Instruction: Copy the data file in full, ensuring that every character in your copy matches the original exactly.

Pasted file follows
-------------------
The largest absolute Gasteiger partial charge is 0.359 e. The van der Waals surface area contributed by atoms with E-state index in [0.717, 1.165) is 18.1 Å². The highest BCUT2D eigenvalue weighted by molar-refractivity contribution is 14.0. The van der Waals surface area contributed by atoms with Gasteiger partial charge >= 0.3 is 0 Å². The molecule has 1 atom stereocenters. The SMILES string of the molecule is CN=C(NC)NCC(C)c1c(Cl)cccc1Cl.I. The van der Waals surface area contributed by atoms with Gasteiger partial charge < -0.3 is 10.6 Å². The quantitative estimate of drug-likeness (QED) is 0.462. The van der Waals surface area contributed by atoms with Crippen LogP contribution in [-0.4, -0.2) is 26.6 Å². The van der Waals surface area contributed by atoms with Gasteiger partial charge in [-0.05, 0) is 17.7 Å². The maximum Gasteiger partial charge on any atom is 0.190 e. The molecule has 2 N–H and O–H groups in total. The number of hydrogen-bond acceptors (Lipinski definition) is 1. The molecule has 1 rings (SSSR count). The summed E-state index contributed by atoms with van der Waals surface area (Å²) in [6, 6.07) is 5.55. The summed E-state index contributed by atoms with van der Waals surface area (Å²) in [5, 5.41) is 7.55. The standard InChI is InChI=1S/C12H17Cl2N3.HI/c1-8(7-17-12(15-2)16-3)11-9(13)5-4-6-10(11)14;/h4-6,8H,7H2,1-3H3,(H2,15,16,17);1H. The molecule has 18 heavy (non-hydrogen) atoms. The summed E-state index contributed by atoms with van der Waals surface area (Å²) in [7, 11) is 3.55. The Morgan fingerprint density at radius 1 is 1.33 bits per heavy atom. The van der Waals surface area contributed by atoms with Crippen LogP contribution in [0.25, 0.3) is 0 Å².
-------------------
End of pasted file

The largest absolute Gasteiger partial charge is 0.359 e. The van der Waals surface area contributed by atoms with E-state index in [0.717, 1.165) is 18.1 Å². The highest BCUT2D eigenvalue weighted by molar-refractivity contribution is 14.0. The van der Waals surface area contributed by atoms with Gasteiger partial charge >= 0.3 is 0 Å². The molecule has 1 atom stereocenters. The SMILES string of the molecule is CN=C(NC)NCC(C)c1c(Cl)cccc1Cl.I. The van der Waals surface area contributed by atoms with Gasteiger partial charge < -0.3 is 10.6 Å². The quantitative estimate of drug-likeness (QED) is 0.462. The van der Waals surface area contributed by atoms with Crippen LogP contribution in [-0.4, -0.2) is 26.6 Å². The van der Waals surface area contributed by atoms with Gasteiger partial charge in [-0.05, 0) is 17.7 Å². The maximum Gasteiger partial charge on any atom is 0.190 e. The molecule has 2 N–H and O–H groups in total. The number of hydrogen-bond acceptors (Lipinski definition) is 1. The molecule has 1 rings (SSSR count). The summed E-state index contributed by atoms with van der Waals surface area (Å²) in [6, 6.07) is 5.55. The summed E-state index contributed by atoms with van der Waals surface area (Å²) in [5, 5.41) is 7.55. The standard InChI is InChI=1S/C12H17Cl2N3.HI/c1-8(7-17-12(15-2)16-3)11-9(13)5-4-6-10(11)14;/h4-6,8H,7H2,1-3H3,(H2,15,16,17);1H. The molecule has 18 heavy (non-hydrogen) atoms. The summed E-state index contributed by atoms with van der Waals surface area (Å²) in [7, 11) is 3.55. The Morgan fingerprint density at radius 1 is 1.33 bits per heavy atom. The van der Waals surface area contributed by atoms with Crippen LogP contribution in [0.25, 0.3) is 0 Å².